Monday, November 16

Projecting Sales: Retailers Look To Black Friday

If consumer confidence is any indication of what retailers might anticipate this year, beginning with Black Friday, then the best they can hope for is: the fear of a worsening economy may have had a greater impact last year than living in one will have this year.

Most forecasts suggest a small gain in retail sales over last year. And most consider the smallest gain good news, despite consumer confidence indicators there is some validity to the concept that they will be more cautious.

Consumer Confidence Highlights From comScore

• About 75 percent of consumers across all income levels are more afraid of the economic future than ever before.
• 46 percent of over $100k households/65 percent of under $50k households are spending less on non-essentials.
• 42 percent of all consumers across all income levels are overwhelmingly concerned about unemployment/job security.
• Fear of unemployment/job security increased in October all among 100k households and under 450k households.
• 56 percent of all consumers think that unemployment will not begin to improve in 2010.
• 32 percent of all consumers across all income levels are concerned about rising prices, with 100k households also concerned about the devaluation of real estate and financial assets.

Five Tips For Retailers Attempting To Leverage Online Shopping

• Retailers hoping to drive incremental sales in physical retail locations need to develop reasons for consumers to add their store to their shopping route. Sales are not enough; consumers are shopping for an experience as much as they are bargains. For example, a book store that already has an online component can win with physical events like key book signings.

• Retailers that are already advertising across multiple channels this holiday season (digital and traditional) need to align their advertising messages so that one tactic naturally leads into the next. For example, digital advertising might include in-store discounts or promotions and in-store sales might drive return visits online, with a clear indication of why it adds value.

• Retailers mostly know which digital marketing tactics (search, display, email, etc.) are driving traffic to their sites, but most are struggling to convert visitation into sales. There tends to be an over-reliance on general conversation with little call to specific action. Unlike physical stores where customer service agents can answer questions and direct sales, online stores rely almost exclusively on a browse-and-buy shopper. Retailers with a mechanism to engage customers online tend to have more success with demand fulfillment.

• Retailers seem to think they are able to find their demographic online and distinguish which will visit a site, but they are struggling to determine where category buyers are online within that demographic. While it would be challenging to initiate consumer engagement online one week out from the start of holiday shopping, social media programs that engage consumers could readily provide retail outlets with a better understanding of browsers vs. advocates vs. buyers.

• Search spend investments during the holidays is difficult to validate because the reality is that search spend investments are almost a defensive marketing tactic. During non-holiday seasons, it is easier to validate. During a holiday season, it succeeds mostly at protecting against competitors in the pursuit of diverting would-be customers.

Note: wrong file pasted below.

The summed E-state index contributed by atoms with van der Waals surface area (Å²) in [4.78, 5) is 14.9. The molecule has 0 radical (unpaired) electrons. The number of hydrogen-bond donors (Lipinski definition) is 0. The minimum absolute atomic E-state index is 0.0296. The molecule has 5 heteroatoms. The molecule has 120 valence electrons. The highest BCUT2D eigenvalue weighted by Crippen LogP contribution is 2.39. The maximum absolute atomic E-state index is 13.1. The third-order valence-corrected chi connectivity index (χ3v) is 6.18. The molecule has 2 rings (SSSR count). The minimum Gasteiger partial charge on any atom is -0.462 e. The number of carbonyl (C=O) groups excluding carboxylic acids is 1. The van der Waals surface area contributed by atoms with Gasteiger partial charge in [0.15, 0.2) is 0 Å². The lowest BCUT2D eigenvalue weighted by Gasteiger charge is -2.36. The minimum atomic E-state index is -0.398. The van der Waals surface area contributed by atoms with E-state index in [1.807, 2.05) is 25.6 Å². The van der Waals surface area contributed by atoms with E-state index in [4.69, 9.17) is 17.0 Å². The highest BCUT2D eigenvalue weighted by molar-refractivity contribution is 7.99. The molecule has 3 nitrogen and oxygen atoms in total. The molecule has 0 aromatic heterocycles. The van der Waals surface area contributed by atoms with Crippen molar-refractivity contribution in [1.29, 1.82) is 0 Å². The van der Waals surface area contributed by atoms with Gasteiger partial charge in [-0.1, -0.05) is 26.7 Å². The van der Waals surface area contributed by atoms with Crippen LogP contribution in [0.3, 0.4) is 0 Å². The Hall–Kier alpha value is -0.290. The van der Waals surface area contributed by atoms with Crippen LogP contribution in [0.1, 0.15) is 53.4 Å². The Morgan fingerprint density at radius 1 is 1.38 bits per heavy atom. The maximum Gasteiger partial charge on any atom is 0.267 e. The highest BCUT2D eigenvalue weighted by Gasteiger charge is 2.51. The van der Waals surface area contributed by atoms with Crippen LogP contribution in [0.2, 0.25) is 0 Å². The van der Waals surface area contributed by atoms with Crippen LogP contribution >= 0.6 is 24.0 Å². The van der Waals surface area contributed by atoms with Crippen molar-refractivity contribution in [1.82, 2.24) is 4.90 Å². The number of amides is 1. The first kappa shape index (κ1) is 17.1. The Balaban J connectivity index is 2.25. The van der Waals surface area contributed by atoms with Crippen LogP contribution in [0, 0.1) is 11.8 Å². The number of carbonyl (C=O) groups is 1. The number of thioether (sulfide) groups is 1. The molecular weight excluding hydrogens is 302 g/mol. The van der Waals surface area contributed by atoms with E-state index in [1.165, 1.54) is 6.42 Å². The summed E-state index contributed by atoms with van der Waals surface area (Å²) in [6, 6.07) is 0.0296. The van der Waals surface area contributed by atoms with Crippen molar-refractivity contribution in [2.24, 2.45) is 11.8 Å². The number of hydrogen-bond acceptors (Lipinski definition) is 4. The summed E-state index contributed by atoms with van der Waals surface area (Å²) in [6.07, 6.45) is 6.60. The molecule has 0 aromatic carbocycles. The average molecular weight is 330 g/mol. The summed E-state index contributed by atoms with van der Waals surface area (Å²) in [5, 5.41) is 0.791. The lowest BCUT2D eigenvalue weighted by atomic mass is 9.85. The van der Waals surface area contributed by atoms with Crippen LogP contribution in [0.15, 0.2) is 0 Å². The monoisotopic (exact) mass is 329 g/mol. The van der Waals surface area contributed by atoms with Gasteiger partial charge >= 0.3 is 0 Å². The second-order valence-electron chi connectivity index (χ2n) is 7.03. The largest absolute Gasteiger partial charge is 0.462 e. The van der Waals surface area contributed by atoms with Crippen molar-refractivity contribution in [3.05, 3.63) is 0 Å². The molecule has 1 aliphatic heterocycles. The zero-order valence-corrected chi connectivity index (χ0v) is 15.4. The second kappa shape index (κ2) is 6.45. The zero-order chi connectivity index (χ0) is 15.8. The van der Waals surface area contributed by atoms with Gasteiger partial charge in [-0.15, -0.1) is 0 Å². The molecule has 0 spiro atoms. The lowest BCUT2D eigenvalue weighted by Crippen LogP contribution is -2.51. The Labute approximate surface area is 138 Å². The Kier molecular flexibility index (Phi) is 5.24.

Overall, all of the most common questions being posed by retailers pinpoint the real challenge this season. In general, they are all succeeding in increasing site visitation, but most are not converting those visits into sales. Simply put, there are more people buying online but those people are spending less and making fewer transactions and fewer dollars per transaction.

It is not a surprise, as the majority of online marketers seem better quipped to entertain consumers online than selling products or driving physical traffic. So how do you change behavior when the U.S. jobless rate has climbed to 10.2 percent (and the boarder measure has risen to 17.2 percent)?

With 55 percent of consumers saying that they have less money this year than previous years, it is critical for retailers to provide engaging incentives to buyers. According to the comScore report, the most common ideas are to offer free shipping, provide layaway options, and increasing their use of social media. However, where retailers may falter is in how they employ social media — blasting holiday discounts across Facebook and Twitter are unlikely to differentiate their stores.

Any successful social media model will likely be those that engage consumers much like in-store personnel might, directing consumers to their self-defined interests. Isn't that what we always knew about advertising? It works to get people in the door, but someone or something else has to close a sale that delivers value to the lives of the consumer.


Anonymous said...

It is certainly interesting for me to read this post. Thanks for it. I like such themes and everything connected to them. I definitely want to read more soon.

Rich on 11/17/09, 11:22 AM said...


Thank you. Every Monday, we look for some of the best research available in order to help organizations develop better communication programs.

All my best,


Blog Archive

by Richard R Becker Copyright and Trademark, Copywrite, Ink. © 2021; Theme designed by Bie Blogger Template